— (. I ■ 

I . . I: : . HSS.) 

to the Earl of Dartmouth, 

- r Henry Clinton, « 
miral Parker in lii- movement i ina. 



§5 NEW YORK IN THE REVOLUTION. 

cury Man of Waar from Boften & tranfport Brig the fame 
Day arived Generel Lee 1 Whit 300 men it is imbof- 
feble to Defcrib the Convufen 2 that this City was in on 
acount of the Regelers Being Com 3 fome faid ther was 15 
fail Below & would Be up the Nex Day the 5 Inften 
Nothing materel Hapned pepel moving as fas as poffeble 
they could the 6 Inften the River full of ife the manawar 
had her Cable cut by it but Let Go a Nother Ancker 4 the 
7 Inftant Lord Sterling" arived whit 1000 men from the 

1 General Wafhington, having obtained intelligence of the fitting out of a 
fleet at Bofton, and of the embarkation of troops from there * * gave 
orders to General Lee to repair, with fuch volunteers as were willing to join 
him and could be expeditioufly raifed, to the city of New York, with a de- 
fign to prevent the Englifh from taking pofleflion of New York and the North 
River, as they would thereby command the country and the communication 
with Canada. — Memoirs of Charles Lee, Efq. (London, 1792), pp. 12, 13. 

2 " ConvuferC — confufion. 

3 "This City is in Terror and confufion : One half of its inhabitants have 
withdrawn with their effecls, hundreds without means to fupport their fami- 
lies." — Governor Tryon to Earl of Dartmouth, 8th February, 1776. 

4 "The Afia and Phcenix have been obliged to draw very near the Wharfs, 
having been much diftrefled by the floating cakes of ice." — Govei nor Tryon 
to Earl of Dartmouth, February 8, 1776. 

William Alexander, Earl of Stirling, was born in the city of New York, 
in 1726; fucceeded his father as furveyor general of New Jerfey; and en- 
tered into trade. He accompanied General Shirley as his aide and fecretary; 
with whom he alfo vifited Europe in 1756-7. He was appointed a brigadier 
general in the Continental Army, on the firft of March, 1776 — having pre- 
vioufly commanded the Firft regiment of the New Jerfey line. 

He was captured at the battle of Long Ifland ; was fubfequently in 
command in New Jerfey, where he rendered effective fervice; was en- 
gaged at the Short Hills, Middlebrook, Brandywine, Germantown, and 
Monmouth; and during the entire war was actively engaged, doing good 



jerfeys 1 tru 8 1- tant added X< \\ Lil moving for 

about 3 oclock arived a fliip Whit 2oo Soulders from B - 
ton ir is impofTeble to Defcrib th< ( i mation the 
Weoman Where in as a Report pravail that 19 (hip where 
B ow however ther was no moor the 9 & 10 In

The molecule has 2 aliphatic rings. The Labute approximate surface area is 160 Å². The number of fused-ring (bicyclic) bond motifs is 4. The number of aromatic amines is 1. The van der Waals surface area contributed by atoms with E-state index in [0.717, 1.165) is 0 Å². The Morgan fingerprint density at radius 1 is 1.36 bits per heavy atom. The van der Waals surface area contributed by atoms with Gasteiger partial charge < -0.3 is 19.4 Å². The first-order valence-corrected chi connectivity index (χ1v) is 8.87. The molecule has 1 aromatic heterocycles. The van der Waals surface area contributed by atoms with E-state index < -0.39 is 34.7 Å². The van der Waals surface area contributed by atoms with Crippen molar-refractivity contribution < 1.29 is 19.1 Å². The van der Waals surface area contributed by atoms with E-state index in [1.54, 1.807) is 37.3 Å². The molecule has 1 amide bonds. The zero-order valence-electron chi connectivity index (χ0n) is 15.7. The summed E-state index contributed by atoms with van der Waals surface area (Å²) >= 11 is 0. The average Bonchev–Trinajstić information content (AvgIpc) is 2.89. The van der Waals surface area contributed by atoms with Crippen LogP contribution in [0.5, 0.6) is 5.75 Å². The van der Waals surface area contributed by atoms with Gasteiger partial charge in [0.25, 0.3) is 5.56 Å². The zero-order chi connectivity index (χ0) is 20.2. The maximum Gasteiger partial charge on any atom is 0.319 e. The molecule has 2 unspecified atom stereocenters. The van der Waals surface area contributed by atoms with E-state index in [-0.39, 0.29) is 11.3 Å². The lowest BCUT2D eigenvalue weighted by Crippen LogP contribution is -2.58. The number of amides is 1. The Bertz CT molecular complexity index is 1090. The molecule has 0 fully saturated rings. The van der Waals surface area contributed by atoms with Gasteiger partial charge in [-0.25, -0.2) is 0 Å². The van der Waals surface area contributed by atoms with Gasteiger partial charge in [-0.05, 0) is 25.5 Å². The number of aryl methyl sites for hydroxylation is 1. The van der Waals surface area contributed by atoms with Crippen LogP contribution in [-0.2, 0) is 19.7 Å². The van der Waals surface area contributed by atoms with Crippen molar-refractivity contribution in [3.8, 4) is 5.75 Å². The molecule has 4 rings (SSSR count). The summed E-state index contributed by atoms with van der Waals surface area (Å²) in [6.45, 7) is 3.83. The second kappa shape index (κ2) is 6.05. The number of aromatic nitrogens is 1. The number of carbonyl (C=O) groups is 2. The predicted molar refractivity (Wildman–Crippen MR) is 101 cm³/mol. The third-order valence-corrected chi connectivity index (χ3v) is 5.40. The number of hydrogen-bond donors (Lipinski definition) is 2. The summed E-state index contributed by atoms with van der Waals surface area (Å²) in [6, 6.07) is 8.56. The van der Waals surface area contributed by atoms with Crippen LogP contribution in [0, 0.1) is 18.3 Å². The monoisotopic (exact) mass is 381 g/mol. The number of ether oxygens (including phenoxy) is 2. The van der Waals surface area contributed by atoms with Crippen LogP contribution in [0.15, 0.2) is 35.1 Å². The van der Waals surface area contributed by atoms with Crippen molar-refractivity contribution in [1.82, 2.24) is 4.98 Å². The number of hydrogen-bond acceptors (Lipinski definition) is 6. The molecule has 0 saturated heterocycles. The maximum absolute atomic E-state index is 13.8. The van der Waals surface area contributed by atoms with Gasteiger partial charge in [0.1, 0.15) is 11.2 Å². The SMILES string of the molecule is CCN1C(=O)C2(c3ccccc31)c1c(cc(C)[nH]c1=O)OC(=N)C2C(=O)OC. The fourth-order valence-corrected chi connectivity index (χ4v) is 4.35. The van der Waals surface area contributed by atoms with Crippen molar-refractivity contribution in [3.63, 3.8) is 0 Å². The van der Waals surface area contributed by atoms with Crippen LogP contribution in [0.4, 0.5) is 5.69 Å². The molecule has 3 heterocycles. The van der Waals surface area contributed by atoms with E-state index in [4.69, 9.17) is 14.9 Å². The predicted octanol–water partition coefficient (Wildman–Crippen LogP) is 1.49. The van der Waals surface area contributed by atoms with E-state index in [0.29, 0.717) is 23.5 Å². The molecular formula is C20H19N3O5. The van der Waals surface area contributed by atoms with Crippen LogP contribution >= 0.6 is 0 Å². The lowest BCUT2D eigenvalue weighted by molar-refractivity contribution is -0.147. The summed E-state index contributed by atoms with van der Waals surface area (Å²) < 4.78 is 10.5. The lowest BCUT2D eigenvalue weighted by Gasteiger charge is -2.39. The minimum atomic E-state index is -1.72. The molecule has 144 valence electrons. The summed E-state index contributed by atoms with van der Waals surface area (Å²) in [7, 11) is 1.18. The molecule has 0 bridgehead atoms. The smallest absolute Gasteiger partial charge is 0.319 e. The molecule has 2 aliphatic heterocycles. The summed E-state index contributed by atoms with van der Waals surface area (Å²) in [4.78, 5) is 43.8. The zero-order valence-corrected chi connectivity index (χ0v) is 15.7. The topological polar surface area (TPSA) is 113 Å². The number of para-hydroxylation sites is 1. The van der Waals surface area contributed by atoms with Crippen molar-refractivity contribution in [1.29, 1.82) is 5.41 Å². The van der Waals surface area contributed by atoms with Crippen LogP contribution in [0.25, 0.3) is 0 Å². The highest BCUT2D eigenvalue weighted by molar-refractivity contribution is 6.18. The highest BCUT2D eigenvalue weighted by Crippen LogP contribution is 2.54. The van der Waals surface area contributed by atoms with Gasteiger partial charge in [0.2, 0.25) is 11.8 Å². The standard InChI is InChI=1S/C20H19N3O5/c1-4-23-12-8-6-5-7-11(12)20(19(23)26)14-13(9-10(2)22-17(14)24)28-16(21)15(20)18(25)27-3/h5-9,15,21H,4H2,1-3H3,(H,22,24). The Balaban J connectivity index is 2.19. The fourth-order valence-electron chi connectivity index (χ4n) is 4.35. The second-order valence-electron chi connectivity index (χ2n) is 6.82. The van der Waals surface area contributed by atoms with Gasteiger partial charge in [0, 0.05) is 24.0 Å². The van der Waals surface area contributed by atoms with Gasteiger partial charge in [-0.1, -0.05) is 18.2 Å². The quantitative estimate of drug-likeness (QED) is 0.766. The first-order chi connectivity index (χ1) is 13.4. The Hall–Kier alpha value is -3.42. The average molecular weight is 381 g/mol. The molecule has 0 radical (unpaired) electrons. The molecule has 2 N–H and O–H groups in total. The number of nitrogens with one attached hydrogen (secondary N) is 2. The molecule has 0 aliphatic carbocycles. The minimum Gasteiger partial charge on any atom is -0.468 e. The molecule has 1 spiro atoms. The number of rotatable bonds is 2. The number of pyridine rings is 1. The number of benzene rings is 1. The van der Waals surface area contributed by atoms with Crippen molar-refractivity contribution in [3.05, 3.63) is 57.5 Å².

N tthing materel hapned pepol moeving as it" it was the 
I Da) as Gennen I was to Begin to intrenfli the 12 

Inftant the 1 1 Inftant was a Remarkable Day Ga Beinc 

- 

plas all along th( 1 River fo as to prevent an) perfons 
( ■ "t tin V>< taik th< Guns of the) B 

witii u. 1- Conduded whit fo much fecrerf the (hip 

Did N01 h< till 4 dock in the aft< N When 

the) Imedetly hauld of in the River where the) ai \ 
whitout firing one Gun the Same Da) failed the Mercur) 
M inawar whit ( ! ( B \ th< 1 tranfport 

for the wefward as ir is faid w( an Now under No 
t- ai from the (hip N we have mi ins fuffift nt 

for them Nov 12 1 ml pepol now Begin to ftop mov- 
ing our ramel) arc all in York \- 1 B 1 .ill 1. nd them to 
IJrwnlu ick it W( fe am 1 ) . 

N. T>. W< an Now a c it) of Waar 

fervicc for his country. II 
(even j 

I to yefterd ipanies 

arrived here, and more are expected."- C 1 

Earl of D 



gg NEW YORK IN THE REVOLUTION. 

ABRAHAM VARICK. TO CAPT. RICHARD VARICK. 

New York March 28th 1776. 

Dear Brother 

I give you & every friend to Liberty Joy on the 
Regulars being drove from the Town of Bolton 1 , it was a 
Neit they ought to have been from fome time ago, but all 
for the better perhaps, they would have ketcht us unpre- 
par'd then, but now we are and will be io well fortifyed, as 
to give them a Scrag they will not RelifTi very well — Their 
are various conjectures with regard to Regulars leaving that 
Town, the Tories here I can fee are much fhagrin'd at it, 
and pretend to make the belt excufes poffibley for them, 
for my part I cannot help thinking but neciffity drove 
them from it, this is as glaring a proof as can be I think, 
that is that General Howe gave orders to Attack our lines, 
but Two Thoufand of his Men refuf'd (which guefs mult 
be the Men which were Order'd Under Lord Piercy, to at- 
tack Dorchefter Neck 2 ) faying they had not forgot the 
Butchering of Bunker Hill, they tied io precipately, that 

1 General Howe and the main army had evacuated the town of Bofton on 
the 17th of March, 1776. The reader will find a very complete account, 
both of the fiege and the evacuation of Bofton, in Mr. Frothingham's " Siege 
of Bofton," publiihed in Bofton in 1851. 

- This paragraph probably refers to the movement of twenty-five hundred 
men, under the gallant Earl Percy, on the fifth of March, 1776. They were 
afTembled at Caftle William, in boats, and were ordered to move againft the 
American lines, under cover of the night. Thefe preparations had been